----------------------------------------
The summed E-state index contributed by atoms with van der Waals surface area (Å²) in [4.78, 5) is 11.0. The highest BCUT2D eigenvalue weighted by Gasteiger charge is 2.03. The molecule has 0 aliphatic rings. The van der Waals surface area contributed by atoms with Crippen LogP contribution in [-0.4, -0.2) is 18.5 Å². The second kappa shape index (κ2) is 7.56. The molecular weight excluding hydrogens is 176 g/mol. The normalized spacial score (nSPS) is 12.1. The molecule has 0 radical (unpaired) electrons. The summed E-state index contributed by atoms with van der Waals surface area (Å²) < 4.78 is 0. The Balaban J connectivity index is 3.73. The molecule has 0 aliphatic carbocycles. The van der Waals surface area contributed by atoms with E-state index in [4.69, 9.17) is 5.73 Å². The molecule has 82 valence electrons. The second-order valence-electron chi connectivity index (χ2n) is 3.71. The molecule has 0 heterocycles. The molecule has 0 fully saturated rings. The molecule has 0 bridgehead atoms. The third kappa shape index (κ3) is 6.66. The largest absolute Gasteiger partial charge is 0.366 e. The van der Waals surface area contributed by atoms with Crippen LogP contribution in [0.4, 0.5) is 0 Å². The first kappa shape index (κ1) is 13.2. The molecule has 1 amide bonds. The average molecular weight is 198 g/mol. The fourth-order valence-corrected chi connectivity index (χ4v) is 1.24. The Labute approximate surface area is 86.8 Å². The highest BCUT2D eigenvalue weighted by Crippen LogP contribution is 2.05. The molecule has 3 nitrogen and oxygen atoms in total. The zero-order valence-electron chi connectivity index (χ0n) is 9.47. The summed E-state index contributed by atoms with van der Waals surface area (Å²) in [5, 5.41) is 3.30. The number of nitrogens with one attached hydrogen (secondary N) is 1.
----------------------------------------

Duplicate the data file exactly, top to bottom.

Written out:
The summed E-state index contributed by atoms with van der Waals surface area (Å²) in [4.78, 5) is 11.0. The highest BCUT2D eigenvalue weighted by Gasteiger charge is 2.03. The molecule has 0 aliphatic rings. The van der Waals surface area contributed by atoms with Crippen LogP contribution in [-0.4, -0.2) is 18.5 Å². The second kappa shape index (κ2) is 7.56. The molecular weight excluding hydrogens is 176 g/mol. The normalized spacial score (nSPS) is 12.1. The molecule has 0 radical (unpaired) electrons. The summed E-state index contributed by atoms with van der Waals surface area (Å²) < 4.78 is 0. The Balaban J connectivity index is 3.73. The molecule has 0 aliphatic carbocycles. The van der Waals surface area contributed by atoms with E-state index in [4.69, 9.17) is 5.73 Å². The molecule has 82 valence electrons. The second-order valence-electron chi connectivity index (χ2n) is 3.71. The molecule has 0 heterocycles. The molecule has 0 fully saturated rings. The molecule has 0 bridgehead atoms. The third kappa shape index (κ3) is 6.66. The largest absolute Gasteiger partial charge is 0.366 e. The van der Waals surface area contributed by atoms with Crippen LogP contribution in [0.4, 0.5) is 0 Å². The first kappa shape index (κ1) is 13.2. The molecule has 1 amide bonds. The average molecular weight is 198 g/mol. The fourth-order valence-corrected chi connectivity index (χ4v) is 1.24. The Labute approximate surface area is 86.8 Å². The highest BCUT2D eigenvalue weighted by Crippen LogP contribution is 2.05. The molecule has 3 nitrogen and oxygen atoms in total. The zero-order valence-electron chi connectivity index (χ0n) is 9.47. The summed E-state index contributed by atoms with van der Waals surface area (Å²) in [5, 5.41) is 3.30. The number of nitrogens with one attached hydrogen (secondary N) is 1.